14 January, 2022
Image: Food and Agriculture Organization of the United Nations (FAO)
Quote of the Week:
"The environmental destruction caused by the agricultural sector often drives women into farming, particularly those who were not born into this business. The sector is at the same time one of the leading causes of the climate crisis and one of the industries most affected by it.

In her 12,000 square-metre warehouse in Hume, on Canberra’s south-eastern fringe, Olympia Yarger has created a circular process where food and agricultural waste is converted into high protein livestock feed.

Black soldier fly and mealworm beetle larvae live in growing rooms for 12 days, where they consume waste that Yarger collects from neighbouring businesses. Later, they are moved to the processing room, sifted from the frass (waste byproduct), and washed with water in a large sieve to remove the remaining waste. 

Most larvae are then euthanised with carbon dioxide, dehydrated and sold as livestock feed. Yarger’s farm produces 1 tonne of livestock feed per week, during which it consumes as much as 40 tonnes of food waste.

Some larvae are let to grow for a few more days until they become pupae. These are moved to the aviaries, large rooms where the flies mate and produce eggs. And the cycle begins again.

“We waste one-third of all the food that we produce, and that creates a lot of methane,” says Yarger. “This is a way to make more with what we have already. It’s exciting. The climate crisis for me is the motivator for being a better farmer.”"

– Manuela Callari, Cosmos Magazine





...and finally, some food for thought

“In one of the most revealing studies in recent years, a 2016 survey of 137,456 full-time, first-year students at 184 colleges and universities in the United States, the U.C.L.A. Higher Education Research Institute found “the largest-ever gender gap in terms of political leanings: 41.1 percent of women, an all-time high, identified themselves as liberal or far left, compared to 28.9 percent of men.”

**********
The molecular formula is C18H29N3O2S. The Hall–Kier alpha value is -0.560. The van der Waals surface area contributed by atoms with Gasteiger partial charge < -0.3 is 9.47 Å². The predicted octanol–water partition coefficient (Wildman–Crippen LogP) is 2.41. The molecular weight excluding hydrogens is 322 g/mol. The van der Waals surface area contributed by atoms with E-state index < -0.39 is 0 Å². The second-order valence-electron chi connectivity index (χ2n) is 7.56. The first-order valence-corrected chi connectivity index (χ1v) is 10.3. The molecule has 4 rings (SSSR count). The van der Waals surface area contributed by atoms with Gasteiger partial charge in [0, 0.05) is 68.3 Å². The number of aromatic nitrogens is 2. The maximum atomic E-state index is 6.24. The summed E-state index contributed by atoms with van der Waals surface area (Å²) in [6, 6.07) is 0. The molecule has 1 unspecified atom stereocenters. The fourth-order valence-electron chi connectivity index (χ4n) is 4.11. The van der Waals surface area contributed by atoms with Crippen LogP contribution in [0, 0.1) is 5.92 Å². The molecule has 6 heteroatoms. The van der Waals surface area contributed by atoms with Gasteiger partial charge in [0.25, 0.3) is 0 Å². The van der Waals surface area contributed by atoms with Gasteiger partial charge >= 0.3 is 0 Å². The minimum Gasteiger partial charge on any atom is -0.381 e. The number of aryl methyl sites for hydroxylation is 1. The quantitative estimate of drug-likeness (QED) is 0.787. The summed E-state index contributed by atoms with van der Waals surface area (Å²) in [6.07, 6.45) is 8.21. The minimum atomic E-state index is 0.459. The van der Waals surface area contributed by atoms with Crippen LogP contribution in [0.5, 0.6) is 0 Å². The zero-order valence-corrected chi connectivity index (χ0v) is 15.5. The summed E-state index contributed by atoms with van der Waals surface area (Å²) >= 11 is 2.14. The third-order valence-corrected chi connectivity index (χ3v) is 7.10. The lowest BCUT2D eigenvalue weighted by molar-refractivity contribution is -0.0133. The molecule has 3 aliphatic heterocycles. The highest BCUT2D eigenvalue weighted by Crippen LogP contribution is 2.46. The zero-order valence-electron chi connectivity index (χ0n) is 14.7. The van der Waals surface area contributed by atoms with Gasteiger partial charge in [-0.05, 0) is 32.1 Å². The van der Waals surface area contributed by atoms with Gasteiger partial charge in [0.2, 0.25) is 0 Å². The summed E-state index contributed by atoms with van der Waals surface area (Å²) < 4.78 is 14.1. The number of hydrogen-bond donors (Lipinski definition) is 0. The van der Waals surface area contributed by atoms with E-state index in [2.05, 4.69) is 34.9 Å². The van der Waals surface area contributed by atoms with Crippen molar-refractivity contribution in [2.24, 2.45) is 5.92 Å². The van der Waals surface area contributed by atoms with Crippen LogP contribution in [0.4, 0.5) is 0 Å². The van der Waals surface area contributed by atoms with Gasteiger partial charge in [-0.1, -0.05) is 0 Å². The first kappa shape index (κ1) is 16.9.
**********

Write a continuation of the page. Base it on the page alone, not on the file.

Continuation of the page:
The institute has conducted freshmen surveys every year since 1966. In the early days, until 1980, men were consistently more liberal than women. In the early and mid-1980s, the share of liberals among male and female students was roughly equal, but since 1987, women have been more liberal than men in the first year of college.

While liberal and left identification among female students reached a high in 2016, male students remained far below their 1971 high, which was 44 percent.

Along parallel lines, a Knight Foundation survey in 2017 of 3,014 college students asked: “If you had to choose, which do you think is more important, a diverse and inclusive society or protecting free speech rights.”

Male students preferred protecting free speech over an inclusive and diverse society by a decisive 61 to 39. Female students took the opposite position, favoring an inclusive, diverse society over free speech by 64 to 35.

Majorities of both male and female college students in the Knight survey support the view that the First Amendment should not be used to protect hate speech, but the men were more equivocal, at 56 to 43, than women, at 71 to 29."

– Thomas B. Edsall, The New York Times


Advancing Women in Agriculture through Research and Education (AWARE) is an initiative by the Department of Global Development in the College of Agriculture and Life Sciences at Cornell University to engage a community focused on empowering women in agriculture. AWARE believes that empowering women as an underserved group holds the greatest potential to make significant impacts in agricultural development.

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